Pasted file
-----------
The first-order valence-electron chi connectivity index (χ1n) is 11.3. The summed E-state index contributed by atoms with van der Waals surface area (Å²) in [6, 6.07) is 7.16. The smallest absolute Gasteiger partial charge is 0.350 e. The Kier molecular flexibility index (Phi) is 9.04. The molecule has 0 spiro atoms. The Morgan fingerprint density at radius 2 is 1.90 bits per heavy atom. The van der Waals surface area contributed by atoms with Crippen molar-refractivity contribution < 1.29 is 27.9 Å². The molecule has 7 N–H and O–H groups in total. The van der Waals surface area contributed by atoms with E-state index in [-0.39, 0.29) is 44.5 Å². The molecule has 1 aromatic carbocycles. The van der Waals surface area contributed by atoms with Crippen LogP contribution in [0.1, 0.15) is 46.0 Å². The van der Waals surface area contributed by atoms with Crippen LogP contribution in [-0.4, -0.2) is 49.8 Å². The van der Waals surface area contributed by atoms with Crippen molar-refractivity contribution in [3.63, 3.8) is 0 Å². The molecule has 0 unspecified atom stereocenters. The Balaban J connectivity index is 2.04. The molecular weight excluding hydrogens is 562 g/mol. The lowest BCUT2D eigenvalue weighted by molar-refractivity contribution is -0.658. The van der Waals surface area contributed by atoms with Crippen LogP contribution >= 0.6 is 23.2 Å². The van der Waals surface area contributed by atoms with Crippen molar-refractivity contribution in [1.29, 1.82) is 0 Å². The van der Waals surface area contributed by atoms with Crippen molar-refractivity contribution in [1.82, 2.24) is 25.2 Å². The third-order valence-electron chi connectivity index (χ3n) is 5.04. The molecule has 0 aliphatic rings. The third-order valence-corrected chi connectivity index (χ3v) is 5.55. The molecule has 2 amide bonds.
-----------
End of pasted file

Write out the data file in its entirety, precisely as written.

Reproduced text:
The first-order valence-electron chi connectivity index (χ1n) is 11.3. The summed E-state index contributed by atoms with van der Waals surface area (Å²) in [6, 6.07) is 7.16. The smallest absolute Gasteiger partial charge is 0.350 e. The Kier molecular flexibility index (Phi) is 9.04. The molecule has 0 spiro atoms. The Morgan fingerprint density at radius 2 is 1.90 bits per heavy atom. The van der Waals surface area contributed by atoms with Crippen molar-refractivity contribution < 1.29 is 27.9 Å². The molecule has 7 N–H and O–H groups in total. The van der Waals surface area contributed by atoms with E-state index in [-0.39, 0.29) is 44.5 Å². The molecule has 1 aromatic carbocycles. The van der Waals surface area contributed by atoms with Crippen LogP contribution in [0.1, 0.15) is 46.0 Å². The van der Waals surface area contributed by atoms with Crippen LogP contribution in [-0.4, -0.2) is 49.8 Å². The van der Waals surface area contributed by atoms with Crippen molar-refractivity contribution in [3.63, 3.8) is 0 Å². The molecule has 0 unspecified atom stereocenters. The Balaban J connectivity index is 2.04. The molecular weight excluding hydrogens is 562 g/mol. The lowest BCUT2D eigenvalue weighted by molar-refractivity contribution is -0.658. The van der Waals surface area contributed by atoms with Crippen LogP contribution >= 0.6 is 23.2 Å². The van der Waals surface area contributed by atoms with Crippen molar-refractivity contribution in [1.29, 1.82) is 0 Å². The van der Waals surface area contributed by atoms with Crippen molar-refractivity contribution in [1.82, 2.24) is 25.2 Å². The third-order valence-electron chi connectivity index (χ3n) is 5.04. The molecule has 0 aliphatic rings. The third-order valence-corrected chi connectivity index (χ3v) is 5.55. The molecule has 2 amide bonds.